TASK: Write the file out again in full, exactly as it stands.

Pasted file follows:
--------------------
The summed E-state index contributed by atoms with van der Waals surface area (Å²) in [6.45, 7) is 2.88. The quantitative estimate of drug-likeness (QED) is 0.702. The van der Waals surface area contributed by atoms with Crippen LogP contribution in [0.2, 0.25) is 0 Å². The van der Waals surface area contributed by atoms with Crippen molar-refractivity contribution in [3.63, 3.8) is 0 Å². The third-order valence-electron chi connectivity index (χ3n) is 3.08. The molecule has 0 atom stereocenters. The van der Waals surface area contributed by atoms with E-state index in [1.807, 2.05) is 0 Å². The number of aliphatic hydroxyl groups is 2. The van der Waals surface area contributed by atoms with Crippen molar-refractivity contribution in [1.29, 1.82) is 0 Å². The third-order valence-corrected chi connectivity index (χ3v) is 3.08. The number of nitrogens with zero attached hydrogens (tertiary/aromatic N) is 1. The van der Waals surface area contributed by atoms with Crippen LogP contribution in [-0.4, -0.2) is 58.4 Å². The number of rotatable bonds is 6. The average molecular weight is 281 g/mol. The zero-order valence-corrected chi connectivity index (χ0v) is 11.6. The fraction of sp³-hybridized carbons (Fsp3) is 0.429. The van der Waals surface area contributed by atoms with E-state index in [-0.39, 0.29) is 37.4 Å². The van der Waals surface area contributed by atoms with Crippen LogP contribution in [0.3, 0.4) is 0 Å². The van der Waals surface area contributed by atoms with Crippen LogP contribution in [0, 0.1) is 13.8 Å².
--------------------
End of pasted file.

The summed E-state index contributed by atoms with van der Waals surface area (Å²) in [6.45, 7) is 2.88. The quantitative estimate of drug-likeness (QED) is 0.702. The van der Waals surface area contributed by atoms with Crippen LogP contribution in [0.2, 0.25) is 0 Å². The van der Waals surface area contributed by atoms with Crippen molar-refractivity contribution in [3.63, 3.8) is 0 Å². The third-order valence-electron chi connectivity index (χ3n) is 3.08. The molecule has 0 atom stereocenters. The van der Waals surface area contributed by atoms with E-state index in [1.807, 2.05) is 0 Å². The number of aliphatic hydroxyl groups is 2. The van der Waals surface area contributed by atoms with Crippen molar-refractivity contribution in [1.29, 1.82) is 0 Å². The third-order valence-corrected chi connectivity index (χ3v) is 3.08. The number of nitrogens with zero attached hydrogens (tertiary/aromatic N) is 1. The van der Waals surface area contributed by atoms with Crippen LogP contribution in [-0.4, -0.2) is 58.4 Å². The number of rotatable bonds is 6. The average molecular weight is 281 g/mol. The zero-order valence-corrected chi connectivity index (χ0v) is 11.6. The fraction of sp³-hybridized carbons (Fsp3) is 0.429. The van der Waals surface area contributed by atoms with E-state index in [-0.39, 0.29) is 37.4 Å². The van der Waals surface area contributed by atoms with Crippen LogP contribution in [0.3, 0.4) is 0 Å². The van der Waals surface area contributed by atoms with Crippen LogP contribution in [0, 0.1) is 13.8 Å².